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Pawpaw Pudding

Bat Week Recipe - Pawpaw Pudding

Submitted by Quin Holifield, representing USDA Forest Service
Country of origin: United States (Maryland)

½ cup butter, melted, plus more for the baking dish
2 cups granulated white sugar
1 ½ cups all-purpose flour
1 teaspoon baking powder
¼ teaspoon salt
½ teaspoon ground cinnamon
¼ teaspoon ground ginger
¼ teaspoon ground nutmeg
3 large eggs
2 cups pawpaw pulp, thawed if frozen (bats spread seeds)
1 ½ cups whole milk
1 teaspoon pure vanilla extract
Lightly sweetened whipped cream, for serving

Preheat oven to 350 degrees F.  Grease a 13 x 9 x 2-inch baking dish. In a large mixing bowl, whisk together sugar, flour, baking powder, salt, cinnamon, ginger and nutmeg. In another large bowl, whisk together eggs and pawpaw pulp until smooth. Whisk in milk and vanilla. Whisk in melted butter. Pour into sugar mixture and stir only until combined. Pour batter into prepared dish. Bake for 50 minutes or until just set in the center. Cool to room temperature on a wire rack before cutting.  Serve with a dollop of sweetened whipped cream. Serves 12 people.

Additional information:
The pawpaw is strange fruit that taste like a hybrid of sweet potatoes, bananas, papayas, avocados, and really ripe mangoes. It is related to the tropical fruit, the chirimoya, or custard apple. This odd, goopy-textured, tropical-like fruit can be found scattered all over the country, but recipes (for cakes, pies, puddings) abound largely in West Virginia and nearby states like Kentucky, Ohio and Indiana. Pawpaw pudding is usually served as a holiday dessert during Thanksgiving and Christmas.

Bat species and role in providing ingredient(s): Common fruit bats (Chiroptera: Pteropodidae)

Cultural significance:
For centuries, the North American pawpaw has been a delicious food source for Native Americans, European explorers, settlers and wildlife. Pawpaws were well known to several U.S. Presidents, including George Washington, who was fond of pawpaw fruit and ate them for dessert when they were in season, and Thomas Jefferson, who cultivated pawpaw trees at Monticello.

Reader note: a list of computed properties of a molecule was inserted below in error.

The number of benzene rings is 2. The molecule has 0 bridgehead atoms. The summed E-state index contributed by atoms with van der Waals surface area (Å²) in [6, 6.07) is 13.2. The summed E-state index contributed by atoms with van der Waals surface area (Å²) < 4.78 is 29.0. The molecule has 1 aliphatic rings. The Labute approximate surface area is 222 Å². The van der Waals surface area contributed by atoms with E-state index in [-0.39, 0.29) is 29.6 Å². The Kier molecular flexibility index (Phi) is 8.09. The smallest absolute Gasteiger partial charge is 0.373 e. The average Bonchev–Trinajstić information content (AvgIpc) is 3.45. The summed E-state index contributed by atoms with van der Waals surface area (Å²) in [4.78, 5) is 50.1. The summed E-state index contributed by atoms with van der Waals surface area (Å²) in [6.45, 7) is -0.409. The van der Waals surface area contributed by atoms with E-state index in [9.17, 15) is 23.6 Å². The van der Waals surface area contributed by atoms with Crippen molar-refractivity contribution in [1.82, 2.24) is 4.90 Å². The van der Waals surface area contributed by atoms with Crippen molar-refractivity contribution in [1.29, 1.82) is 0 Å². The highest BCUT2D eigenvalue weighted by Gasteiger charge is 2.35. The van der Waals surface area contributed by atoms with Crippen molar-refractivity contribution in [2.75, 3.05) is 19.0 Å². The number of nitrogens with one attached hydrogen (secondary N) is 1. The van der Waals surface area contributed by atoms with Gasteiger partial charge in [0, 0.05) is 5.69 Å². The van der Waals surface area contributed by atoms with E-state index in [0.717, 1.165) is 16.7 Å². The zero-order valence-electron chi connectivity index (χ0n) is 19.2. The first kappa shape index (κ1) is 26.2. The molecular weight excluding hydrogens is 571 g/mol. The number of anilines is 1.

It’s hard to overstate the importance of pawpaws to the survival of early pioneers. As the first settlers left the established colonies in the east and pushed westward, they often subsisted on wild game and highly nutritious pawpaws that grew abundantly. The Lewis and Clark Expedition from May 1804 to September 1806 was the first American expedition to cross the western portion of the United States. President Thomas Jefferson commissioned the expedition shortly after the Louisiana Purchase in 1803 to explore and to map the newly acquired territory, to find a practical route across the western half of the continent, and to establish an American presence in this territory before Britain and other European powers tried to claim it.

The campaign’s secondary objectives were scientific and economic: to study the plants, animal life, and geography, and to establish trade with local Native American tribes. Tasked with keeping a written record of their journey, several members of the expedition kept daily journals of their activities. In the first published account of the expedition by Sergeant Patrick Gass, it was during the fall of 1806 that explorers Lewis and Clark, a slave known only as York (owned by Clark) and their guide, a woman from the Shoshone tribe, Sacajawea, depended almost entirely on wild pawpaws and nuts when their rations ran low and game was scarce. In a journal entry dated September 18, 1806, it was noted that the group were “entirely out of provisions” but “appear perfectly contented and tell us that they can live very well on the pawpaws.”